The NYTimes Dissects Lawyer Unhappiness with a Note on Following Your Dreams
If you haven't seen it referenced by a hundred law blogs already, here's your link to the New York Times article The Falling-Down Professions, parsing not only legal, but also physician unhappiness.
Of all the fool's gold mentioned there (property, power and prestige) the article does contain one note of true value that attorneys might be missing in their practices:
Especially among young people, professional status is now inextricably linked to ideas of flexibility and creativity, concepts alien to seemingly everyone but art students even a generation ago.
“There used to be this idea of having a separate work self and home self,” . . . [Richard Florida, the author of “The Rise of the Creative Class: And How It’s Transforming Work, Leisure, Community and Everyday Life”] “Now they just want to be themselves. It’s almost as if they’re interviewing places to see if they fit them.”
The Choices We Make
In 1975, I was fresh out of college and typing in a typing pool in Midtown Manhattan. I still believed my sixties values at the time -- you know -- that meaningful employment was more important than money. I was -- not surprisingly -- just about as opinionated then as I am today and precisely as willing to share those opinions with anyone, regardless of hierarchy.
So it is that I recall a conversation I had with a young lawyer whose typing I did. He was relatively fresh out of Berkeley (Boalt) Law School. He wanted to be an historian, but the Ph.D's at the time were mostly driving cabs. He'd already left Sullivan & Cromwell for a captive midtown Manhattan law firm because S&C had given him such tasks as color-coding a map of the United States with the insurance programs available in each one. He'd even saved it. Pulled it from his top desk drawer. A momento of the life he'd avoided.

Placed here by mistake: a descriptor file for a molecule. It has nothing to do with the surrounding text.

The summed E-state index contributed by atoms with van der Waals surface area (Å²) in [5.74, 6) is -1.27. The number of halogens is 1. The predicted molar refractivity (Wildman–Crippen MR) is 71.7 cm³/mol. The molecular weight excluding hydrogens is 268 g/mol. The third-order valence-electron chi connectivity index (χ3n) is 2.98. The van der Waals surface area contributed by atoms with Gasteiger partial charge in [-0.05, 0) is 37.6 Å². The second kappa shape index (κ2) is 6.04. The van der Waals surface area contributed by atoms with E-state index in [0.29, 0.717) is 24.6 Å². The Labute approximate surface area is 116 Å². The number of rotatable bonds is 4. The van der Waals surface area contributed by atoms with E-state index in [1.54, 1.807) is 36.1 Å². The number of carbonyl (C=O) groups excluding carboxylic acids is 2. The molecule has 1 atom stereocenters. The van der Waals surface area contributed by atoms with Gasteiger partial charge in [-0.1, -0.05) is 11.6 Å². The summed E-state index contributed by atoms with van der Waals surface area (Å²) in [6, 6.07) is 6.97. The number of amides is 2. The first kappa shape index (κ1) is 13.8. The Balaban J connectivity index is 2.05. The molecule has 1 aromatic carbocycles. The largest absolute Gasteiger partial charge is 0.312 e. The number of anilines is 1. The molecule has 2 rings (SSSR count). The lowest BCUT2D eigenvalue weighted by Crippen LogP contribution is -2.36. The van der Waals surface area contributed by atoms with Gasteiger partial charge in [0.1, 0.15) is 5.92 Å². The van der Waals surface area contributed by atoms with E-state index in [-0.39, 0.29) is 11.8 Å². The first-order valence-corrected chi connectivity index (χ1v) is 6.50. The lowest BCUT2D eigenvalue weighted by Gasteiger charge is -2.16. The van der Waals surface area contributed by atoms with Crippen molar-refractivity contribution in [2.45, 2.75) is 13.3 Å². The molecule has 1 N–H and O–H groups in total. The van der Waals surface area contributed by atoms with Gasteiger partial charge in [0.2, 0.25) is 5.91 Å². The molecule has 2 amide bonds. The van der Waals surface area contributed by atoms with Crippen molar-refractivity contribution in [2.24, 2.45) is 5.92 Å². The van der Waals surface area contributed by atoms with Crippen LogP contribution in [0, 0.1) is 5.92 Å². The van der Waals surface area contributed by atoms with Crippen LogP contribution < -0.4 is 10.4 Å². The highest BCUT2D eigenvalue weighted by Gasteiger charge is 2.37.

But he wasn't finding happiness at this smaller firm with more hands-on work either .
He was about to marry the young woman he was living with when it seemed time to marry and they were looking for a house in the suburbs. They were thinking of having a baby.
Here's the cheeky part: "don't do it," I urged him. "You'll be chained to this unhappy job for the next quarter-century."
Why did I believe this strongly enough to confront my superior in this way?
Because my entire generation had rebelled against just this type of life. We believed in following our dreams. We had the audacity to believe we could be happy.
The "Ending" You'd Predicted, Pretty Much
This young attorney's children are all grown-up now. And he wouldn't, of course, trade them for anything in the world. He finally left practice in his fifties, after his children graduated from college, to pursue that doctoral degree in history.
Shortly after -- before he had the Ph.D in hand -- his doctor gave him bad news. He has (still in his fifties) a particularly fast-growing and deadly cancer.
So . . . . Listen . . . .
Follow your dreams.
Along the way, if you don't put it off, love will come and commitments will be made. Children will follow with the joys and sacrifices they entail. If you are robustly participating in your own life, these events will take place. You will be successful and you will fail.
Your failures will be your greatest teachers. And sometimes, those failures will be sufficiently dramatic to release you from the bondage of the fool's gold we all haplessly follow from time to time -- status and stuff instead of satisfaction.
That, at any rate, is how my life has rolled out and the lives of my friends and colleagues.
Take the long view. Then commit to the present with passion.